John William Godward
Godward was a Victorian Neo-classicist, and therefore a follower in theory of Frederic Leighton. However, he is more closely allied stylistically to Sir Lawrence Alma-Tadema, with whom he shared a penchant for the rendering of Classical architecture, in particular, static landscape features constructed from marble.
The vast majority of Godward's extant images feature women in Classical dress, posed against these landscape features, though there are some semi-nude and fully nude figures included in his oeuvre (a notable example being In The Tepidarium (1913), a title shared with a controversial Alma-Tadema painting of the same subject that resides in the Lady Lever Art Gallery). The titles reflect Godward's source of inspiration: Classical civilisation, most notably that of Ancient Rome (again a subject binding Godward closely to Alma-Tadema artistically), though Ancient Greece sometimes features, thus providing artistic ties, albeit of a more limited extent, with Leighton.
Given that Classical scholarship was more widespread among the potential audience for his paintings during his lifetime than in the present day, meticulous research of detail was important in order to attain a standing as an artist in this genre. Alma-Tadema was, as well as a painter, an archaeologist who attended historical sites and collected artefacts that were later used in his paintings: Godward, too, studied such details as architecture and dress, in order to ensure that his works bore the stamp of authenticity. In addition, Godward painstakingly and meticulously rendered those other important features in his paintings, animal skins (the paintings Noon Day Rest (1910) and A Cool Retreat (1910) contain superb examples of such rendition) and wild flowers (Nerissa (1906), illustrated above, and Summer Flowers (1903) are again excellent examples of this).
The appearance of beautiful women in studied poses in so many of Godward's canvases causes many newcomers to his works to categorise him mistakenly as being Pre-Raphaelite, particularly as his palette is often a vibrantly colourful one. However, the choice of subject matter (ancient civilisation versus, for example, Arthurian legend) is more properly that of the Victorian Neoclassicist: however, it is appropriate to comment that in common with numerous painters contemporary with him, Godward was a 'High Victorian Dreamer', producing beautiful images of a world which, it must be said, was idealised and romanticised, and which in the case of both Godward and Alma-Tadema came to be criticised as a world-view of 'Victorians in togas'. Related Paintings of John William Godward :. | A Priestess | Lesbia with her Sparrow | The Jewel Casket | Idle Thoughts | On the Balcony |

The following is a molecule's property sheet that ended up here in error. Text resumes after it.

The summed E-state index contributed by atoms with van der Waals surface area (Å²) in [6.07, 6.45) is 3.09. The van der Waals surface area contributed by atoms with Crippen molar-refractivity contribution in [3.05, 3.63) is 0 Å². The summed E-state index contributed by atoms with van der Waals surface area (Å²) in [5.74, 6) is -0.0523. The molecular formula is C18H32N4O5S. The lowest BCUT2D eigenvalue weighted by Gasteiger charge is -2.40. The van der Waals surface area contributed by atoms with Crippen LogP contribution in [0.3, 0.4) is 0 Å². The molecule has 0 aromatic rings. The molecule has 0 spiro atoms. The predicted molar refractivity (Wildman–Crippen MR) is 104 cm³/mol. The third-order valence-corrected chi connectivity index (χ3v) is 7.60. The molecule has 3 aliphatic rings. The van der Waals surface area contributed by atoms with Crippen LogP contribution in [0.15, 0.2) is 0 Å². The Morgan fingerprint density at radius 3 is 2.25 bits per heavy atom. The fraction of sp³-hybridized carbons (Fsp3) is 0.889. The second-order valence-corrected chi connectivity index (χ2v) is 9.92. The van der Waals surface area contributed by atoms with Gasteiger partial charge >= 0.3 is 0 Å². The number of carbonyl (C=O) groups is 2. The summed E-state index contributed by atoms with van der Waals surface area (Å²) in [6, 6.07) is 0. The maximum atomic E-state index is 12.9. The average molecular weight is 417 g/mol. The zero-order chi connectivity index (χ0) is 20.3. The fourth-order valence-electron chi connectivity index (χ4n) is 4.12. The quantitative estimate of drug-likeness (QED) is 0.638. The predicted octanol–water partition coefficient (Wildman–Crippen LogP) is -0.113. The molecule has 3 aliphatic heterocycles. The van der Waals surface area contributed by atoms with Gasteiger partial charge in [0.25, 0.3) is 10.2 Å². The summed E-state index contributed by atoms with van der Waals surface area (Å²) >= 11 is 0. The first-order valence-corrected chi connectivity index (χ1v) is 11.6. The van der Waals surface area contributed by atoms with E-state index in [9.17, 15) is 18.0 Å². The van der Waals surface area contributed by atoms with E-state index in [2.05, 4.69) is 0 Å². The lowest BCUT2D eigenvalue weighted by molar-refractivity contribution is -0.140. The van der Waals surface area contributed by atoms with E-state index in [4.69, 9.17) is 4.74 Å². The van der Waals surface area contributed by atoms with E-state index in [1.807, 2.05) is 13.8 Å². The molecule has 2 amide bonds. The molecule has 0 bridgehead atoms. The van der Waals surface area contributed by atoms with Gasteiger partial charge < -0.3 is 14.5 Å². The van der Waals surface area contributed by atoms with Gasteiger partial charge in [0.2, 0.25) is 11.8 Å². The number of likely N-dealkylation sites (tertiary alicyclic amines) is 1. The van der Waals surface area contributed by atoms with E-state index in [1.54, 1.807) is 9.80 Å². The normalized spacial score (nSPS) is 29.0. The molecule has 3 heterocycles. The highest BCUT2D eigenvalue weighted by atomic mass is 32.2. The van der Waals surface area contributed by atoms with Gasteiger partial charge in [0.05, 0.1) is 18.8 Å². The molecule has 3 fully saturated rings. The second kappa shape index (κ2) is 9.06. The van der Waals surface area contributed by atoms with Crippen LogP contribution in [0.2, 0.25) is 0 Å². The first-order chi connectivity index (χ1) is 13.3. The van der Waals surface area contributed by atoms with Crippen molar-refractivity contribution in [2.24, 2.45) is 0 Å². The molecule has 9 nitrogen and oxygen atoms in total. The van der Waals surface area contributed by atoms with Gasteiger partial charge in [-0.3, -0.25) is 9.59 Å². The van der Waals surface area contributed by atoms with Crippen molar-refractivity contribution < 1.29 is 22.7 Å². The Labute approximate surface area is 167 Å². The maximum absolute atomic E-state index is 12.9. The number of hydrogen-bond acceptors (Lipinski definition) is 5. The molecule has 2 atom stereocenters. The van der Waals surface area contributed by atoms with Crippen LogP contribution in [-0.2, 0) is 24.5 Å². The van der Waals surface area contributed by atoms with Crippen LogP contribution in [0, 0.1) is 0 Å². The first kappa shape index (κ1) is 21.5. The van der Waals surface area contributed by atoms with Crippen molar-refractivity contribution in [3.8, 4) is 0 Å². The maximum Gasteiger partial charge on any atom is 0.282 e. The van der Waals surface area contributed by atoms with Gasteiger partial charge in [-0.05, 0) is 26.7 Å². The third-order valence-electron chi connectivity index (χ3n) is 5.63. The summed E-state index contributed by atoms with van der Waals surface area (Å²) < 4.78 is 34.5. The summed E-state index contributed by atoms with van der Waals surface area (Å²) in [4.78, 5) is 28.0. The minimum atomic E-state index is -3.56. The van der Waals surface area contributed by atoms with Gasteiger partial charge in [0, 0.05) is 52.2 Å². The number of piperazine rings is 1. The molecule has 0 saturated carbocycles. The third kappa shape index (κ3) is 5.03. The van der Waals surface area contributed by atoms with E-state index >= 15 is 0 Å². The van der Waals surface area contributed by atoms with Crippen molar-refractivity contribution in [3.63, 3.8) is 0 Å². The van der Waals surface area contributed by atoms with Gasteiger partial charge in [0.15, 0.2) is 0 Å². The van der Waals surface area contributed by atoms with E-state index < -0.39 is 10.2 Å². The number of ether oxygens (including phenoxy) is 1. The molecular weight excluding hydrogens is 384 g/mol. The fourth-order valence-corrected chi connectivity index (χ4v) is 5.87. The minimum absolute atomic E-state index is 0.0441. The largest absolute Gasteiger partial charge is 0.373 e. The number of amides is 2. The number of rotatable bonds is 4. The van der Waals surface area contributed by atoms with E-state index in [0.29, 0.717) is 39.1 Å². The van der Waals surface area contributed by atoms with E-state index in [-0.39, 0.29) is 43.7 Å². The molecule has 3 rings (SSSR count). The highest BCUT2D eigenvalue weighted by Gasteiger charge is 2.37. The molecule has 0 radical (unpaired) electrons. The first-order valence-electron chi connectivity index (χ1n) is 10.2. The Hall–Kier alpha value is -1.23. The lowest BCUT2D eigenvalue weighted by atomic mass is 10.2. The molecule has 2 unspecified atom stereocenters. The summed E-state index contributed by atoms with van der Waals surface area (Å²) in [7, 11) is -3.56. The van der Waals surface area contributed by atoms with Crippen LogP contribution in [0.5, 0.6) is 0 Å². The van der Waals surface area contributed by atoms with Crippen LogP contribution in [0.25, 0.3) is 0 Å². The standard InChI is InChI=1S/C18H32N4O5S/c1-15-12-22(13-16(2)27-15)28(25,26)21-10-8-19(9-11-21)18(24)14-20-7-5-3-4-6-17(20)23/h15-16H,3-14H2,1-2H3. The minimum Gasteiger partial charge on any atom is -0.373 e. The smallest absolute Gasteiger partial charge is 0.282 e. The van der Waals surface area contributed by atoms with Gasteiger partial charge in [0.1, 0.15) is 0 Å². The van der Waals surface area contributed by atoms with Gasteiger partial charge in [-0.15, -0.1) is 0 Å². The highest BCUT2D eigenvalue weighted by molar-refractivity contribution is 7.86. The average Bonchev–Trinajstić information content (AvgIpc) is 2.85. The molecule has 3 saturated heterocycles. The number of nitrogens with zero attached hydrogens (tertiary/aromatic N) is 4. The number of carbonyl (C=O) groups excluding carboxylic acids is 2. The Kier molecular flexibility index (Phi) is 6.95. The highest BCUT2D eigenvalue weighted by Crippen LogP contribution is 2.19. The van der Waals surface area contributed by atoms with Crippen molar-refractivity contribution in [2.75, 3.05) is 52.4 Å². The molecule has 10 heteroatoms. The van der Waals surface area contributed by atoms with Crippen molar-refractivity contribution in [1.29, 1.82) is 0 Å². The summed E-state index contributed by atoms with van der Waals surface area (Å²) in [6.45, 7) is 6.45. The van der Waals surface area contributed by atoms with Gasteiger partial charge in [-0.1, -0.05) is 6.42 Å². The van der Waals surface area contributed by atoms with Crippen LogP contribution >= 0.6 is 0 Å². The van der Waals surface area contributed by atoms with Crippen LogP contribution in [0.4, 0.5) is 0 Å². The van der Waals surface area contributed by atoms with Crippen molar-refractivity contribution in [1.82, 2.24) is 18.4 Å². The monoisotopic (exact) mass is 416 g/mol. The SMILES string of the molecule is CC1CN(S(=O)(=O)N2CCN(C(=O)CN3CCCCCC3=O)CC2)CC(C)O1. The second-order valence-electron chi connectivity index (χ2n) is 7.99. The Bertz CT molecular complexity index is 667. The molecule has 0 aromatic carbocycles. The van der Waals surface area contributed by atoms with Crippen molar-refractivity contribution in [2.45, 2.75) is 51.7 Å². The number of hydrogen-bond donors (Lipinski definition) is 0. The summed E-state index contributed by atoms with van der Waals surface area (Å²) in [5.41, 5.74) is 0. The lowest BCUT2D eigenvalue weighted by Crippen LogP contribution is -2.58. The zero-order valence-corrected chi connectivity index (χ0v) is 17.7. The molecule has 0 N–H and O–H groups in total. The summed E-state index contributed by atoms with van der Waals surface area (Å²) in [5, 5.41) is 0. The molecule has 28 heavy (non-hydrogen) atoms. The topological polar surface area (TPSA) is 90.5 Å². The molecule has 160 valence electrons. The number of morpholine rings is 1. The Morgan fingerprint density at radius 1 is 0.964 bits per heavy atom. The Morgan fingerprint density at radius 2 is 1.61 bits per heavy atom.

Related Artists:Joseph Kleitsch
(21 August 1752 - 18 November 1795) was an Italian painter of the late Baroque.
Cavallucci was born in Sermoneta in the Lazio. His artistic talents were recognized in an early stage by Francesco Caetani, Duke of Sermoneta in 1738-1810. In 1765, he brought the 13 year old Cavallucci to Rome, where he became a pupil of Stefano Pozzi and three years later of Gaetano Lapis. He also studied drawing at the Accademia di San Luca (c. 1769-1771).
His earliest work dates from the mid-1760s. It is a tempera frieze in the Casa Cavallucci in Sermoneta. His first portrait was of his benefactor Duke Francesco Caetani. This portrait is only preserved as an engraving in 1772 by Pietro Leone Bombelli (1737-1809).
His first major commission was the decoration of five audience chambers in the Caetani Palace in Rome in 1776. He painted mythological scenes and allegories appropriate for each room.
In the early 1780s he painted mostly portraits, such as those of Francesco Caetani and Teresa Corsini, Duchess of Sermoneta.
The Origin of Music (1786) is probably the most important painting of his mid-career. It was based on the illustrations in the book Iconologia (1593) from Cesare Ripa.
The commissions kept coming under his new patron, Cardinal Romualdo Braschi-Onesti (1753-1817), nephew of the pope Pius VI. He has painted the portraits of his new benefactor and of the pope in 1788.
He was inducted into the Accademia di San Luca in 1786, Academy of Arcadia in 1788, and the Congregazione dei Virtuosi al Pantheon in 1788.
He is said to have painted St Benedict Joseph Labre while the saint was in ecstasy, or (as is perhaps more plausible), having seen the saint in ecstasy, to have brought him to his studio and painted his portrait there. In later years he worked for Cardinal Francesco Saverio Zelada, decorating his titular church San Martino ai Monti in Rome. Cavallucci died in Rome in 1795.
He was influenced by Pompeo Batoni and Anton Raphael Mengs. There is in his art some of the northern European feeling that had made its way into Rome at the end of the eighteenth century. The Portuguese painter Domingos Sequeira was one of his pupils.
William Vincent Cahill
American, died 1924